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Postby devozione » Mon Nov 28, 2005 1:19 am

Stargzer wrote:
devozione wrote:Hah, Look at that! The first post I make here, and there is a giant typo. Oh dear, I'm off to a fantastic start, aren't I? :oops:



That's why you will see the Edit button on the upper right of your post. :wink: I've used it many a time. Sometimes to add something I'd forgottent to add to the original post, sometimes to change something I farbled up in the original post. :)


I know how to work it... I just didn't notice the typo until it was pointed out to me! And if I changed it after that, the conversation wouldn't make any sense! Thanks though, Stargzer!
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Postby Sunny » Mon Nov 28, 2005 1:36 am

In our desire to be more perfect Type A personalities, with a strong tendency towards anal retentiveness, we (me, us, we) get caught off guard when we make a blunder. We need to remember that we are not all perfect, and if we stop posting in fear that we will be reprimanded or teased for our goofs, no one will ever post.

So, many cheers to all of us who make typos, add an extra letter, or...hold your breath...make a spelling error! It is the dialogue and the sharing of ideas and thoughts that are important. Grammatical errors get a special mention, because I am currently so confused with the rules of grammar that I wouldn't recognize one if it sat in my lap! :roll:
One word frees us of all the weight and pain of life: That word is love. Sophocles (496 BC - 406 BC)
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Postby Stargzer » Mon Nov 28, 2005 2:46 am

devozione wrote: . . .I know how to work it... I just didn't notice the typo until it was pointed out to me! And if I changed it after that, the conversation wouldn't make any sense! Thanks though, Stargzer!


That's OK. They don't always make sense here. Even if someone tries to make you the butt of a joke, try not to let them get your goat.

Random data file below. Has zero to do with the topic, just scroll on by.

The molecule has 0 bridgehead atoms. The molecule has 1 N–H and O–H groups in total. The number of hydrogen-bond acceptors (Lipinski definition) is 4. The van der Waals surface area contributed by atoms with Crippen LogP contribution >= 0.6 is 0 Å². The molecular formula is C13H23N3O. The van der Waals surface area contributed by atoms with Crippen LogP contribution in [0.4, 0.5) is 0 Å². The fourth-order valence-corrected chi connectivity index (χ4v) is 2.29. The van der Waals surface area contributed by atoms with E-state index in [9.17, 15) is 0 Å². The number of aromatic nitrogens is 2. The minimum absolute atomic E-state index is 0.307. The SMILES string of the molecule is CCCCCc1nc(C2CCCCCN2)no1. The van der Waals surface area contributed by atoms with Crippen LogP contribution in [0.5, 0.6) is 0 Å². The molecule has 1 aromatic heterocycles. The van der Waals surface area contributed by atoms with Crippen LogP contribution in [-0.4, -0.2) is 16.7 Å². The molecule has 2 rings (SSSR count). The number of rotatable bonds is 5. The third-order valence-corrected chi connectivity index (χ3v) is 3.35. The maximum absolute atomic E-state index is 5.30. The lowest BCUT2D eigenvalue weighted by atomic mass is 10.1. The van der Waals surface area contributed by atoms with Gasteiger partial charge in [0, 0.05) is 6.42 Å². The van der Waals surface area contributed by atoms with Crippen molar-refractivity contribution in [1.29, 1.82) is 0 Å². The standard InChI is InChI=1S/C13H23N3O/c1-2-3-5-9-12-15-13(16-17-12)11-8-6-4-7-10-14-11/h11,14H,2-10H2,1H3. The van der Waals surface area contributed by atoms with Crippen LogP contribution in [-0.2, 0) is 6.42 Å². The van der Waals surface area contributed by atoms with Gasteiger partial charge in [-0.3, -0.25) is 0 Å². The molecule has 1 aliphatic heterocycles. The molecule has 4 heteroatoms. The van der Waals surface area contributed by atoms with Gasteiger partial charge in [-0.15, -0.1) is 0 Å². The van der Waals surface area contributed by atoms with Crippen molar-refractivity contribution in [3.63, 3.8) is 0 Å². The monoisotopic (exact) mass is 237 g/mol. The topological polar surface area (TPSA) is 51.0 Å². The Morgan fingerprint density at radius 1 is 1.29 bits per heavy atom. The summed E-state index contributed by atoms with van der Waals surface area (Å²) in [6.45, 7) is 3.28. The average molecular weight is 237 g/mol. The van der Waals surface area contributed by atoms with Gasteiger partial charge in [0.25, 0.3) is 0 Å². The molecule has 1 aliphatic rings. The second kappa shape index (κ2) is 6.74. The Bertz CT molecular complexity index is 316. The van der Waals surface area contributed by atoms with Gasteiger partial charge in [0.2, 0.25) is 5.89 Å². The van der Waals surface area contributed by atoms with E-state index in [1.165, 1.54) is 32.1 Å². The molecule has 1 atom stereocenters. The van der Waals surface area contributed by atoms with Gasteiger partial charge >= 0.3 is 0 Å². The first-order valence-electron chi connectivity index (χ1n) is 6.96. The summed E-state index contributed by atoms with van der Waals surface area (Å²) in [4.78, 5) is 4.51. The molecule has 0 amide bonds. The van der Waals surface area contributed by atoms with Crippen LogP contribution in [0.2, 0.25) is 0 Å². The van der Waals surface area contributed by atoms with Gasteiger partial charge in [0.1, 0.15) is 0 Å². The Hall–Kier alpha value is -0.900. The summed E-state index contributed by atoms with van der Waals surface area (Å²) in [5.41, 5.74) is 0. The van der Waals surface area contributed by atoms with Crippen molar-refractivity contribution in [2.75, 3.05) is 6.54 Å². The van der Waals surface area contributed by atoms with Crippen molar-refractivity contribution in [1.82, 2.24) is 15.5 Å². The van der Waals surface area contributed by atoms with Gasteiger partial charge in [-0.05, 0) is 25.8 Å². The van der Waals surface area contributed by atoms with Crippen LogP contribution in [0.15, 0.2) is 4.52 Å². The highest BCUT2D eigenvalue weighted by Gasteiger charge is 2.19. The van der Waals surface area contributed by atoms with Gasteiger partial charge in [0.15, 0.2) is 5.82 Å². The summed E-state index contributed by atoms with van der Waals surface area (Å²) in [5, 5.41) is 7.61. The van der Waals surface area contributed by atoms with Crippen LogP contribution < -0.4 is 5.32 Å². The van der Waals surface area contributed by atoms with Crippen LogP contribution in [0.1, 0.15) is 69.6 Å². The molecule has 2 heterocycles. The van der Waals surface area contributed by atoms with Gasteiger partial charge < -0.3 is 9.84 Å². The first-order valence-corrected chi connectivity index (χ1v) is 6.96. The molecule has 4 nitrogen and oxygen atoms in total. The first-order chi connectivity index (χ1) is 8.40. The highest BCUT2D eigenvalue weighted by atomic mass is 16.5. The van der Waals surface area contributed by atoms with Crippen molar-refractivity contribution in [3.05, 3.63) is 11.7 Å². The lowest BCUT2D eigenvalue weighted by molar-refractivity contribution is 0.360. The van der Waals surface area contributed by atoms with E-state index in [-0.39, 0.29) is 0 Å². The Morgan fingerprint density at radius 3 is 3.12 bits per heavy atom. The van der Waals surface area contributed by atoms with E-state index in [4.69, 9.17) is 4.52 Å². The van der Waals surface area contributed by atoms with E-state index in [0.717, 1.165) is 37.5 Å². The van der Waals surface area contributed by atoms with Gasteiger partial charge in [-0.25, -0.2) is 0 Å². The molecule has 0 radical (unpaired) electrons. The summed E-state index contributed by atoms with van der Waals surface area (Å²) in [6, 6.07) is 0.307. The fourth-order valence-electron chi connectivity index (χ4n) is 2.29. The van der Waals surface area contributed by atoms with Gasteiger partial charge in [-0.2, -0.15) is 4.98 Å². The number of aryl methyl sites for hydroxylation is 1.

-----------------------------

I forgot to add: "BEAT ARMY!"
Last edited by Stargzer on Mon Nov 28, 2005 12:42 pm, edited 1 time in total.
Regards//Larry

"To preserve liberty, it is essential that the whole body of the people always possess arms, and be taught alike, especially when young, how to use them."
-- Attributed to Richard Henry Lee
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Postby Grogie » Mon Nov 28, 2005 6:03 am

Sunny, it,s such a wonderful thing that you,ve handed down your love of words to your daughter. That mutual love of words will bond both of you for a long time.
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Postby M. Henri Day » Mon Nov 28, 2005 8:03 am

Stargzer wrote:...

Sometimes to add something I'd forgottent to add to the original post, sometimes to change something I farbled up in the original post. :)


The tension mounts ! Will Larry eliminate the extra «t» and change the offending «f» to a «g» (and take a look at that supererogatory prepostion) by judicious use of the edit button - and if so, when ?...

Henri
曾记否,到中流击水,浪遏飞舟?
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Postby Sunny » Mon Nov 28, 2005 11:05 am

There goes my matutinal coffee again!!
One word frees us of all the weight and pain of life: That word is love. Sophocles (496 BC - 406 BC)
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Postby Stargzer » Mon Nov 28, 2005 12:41 pm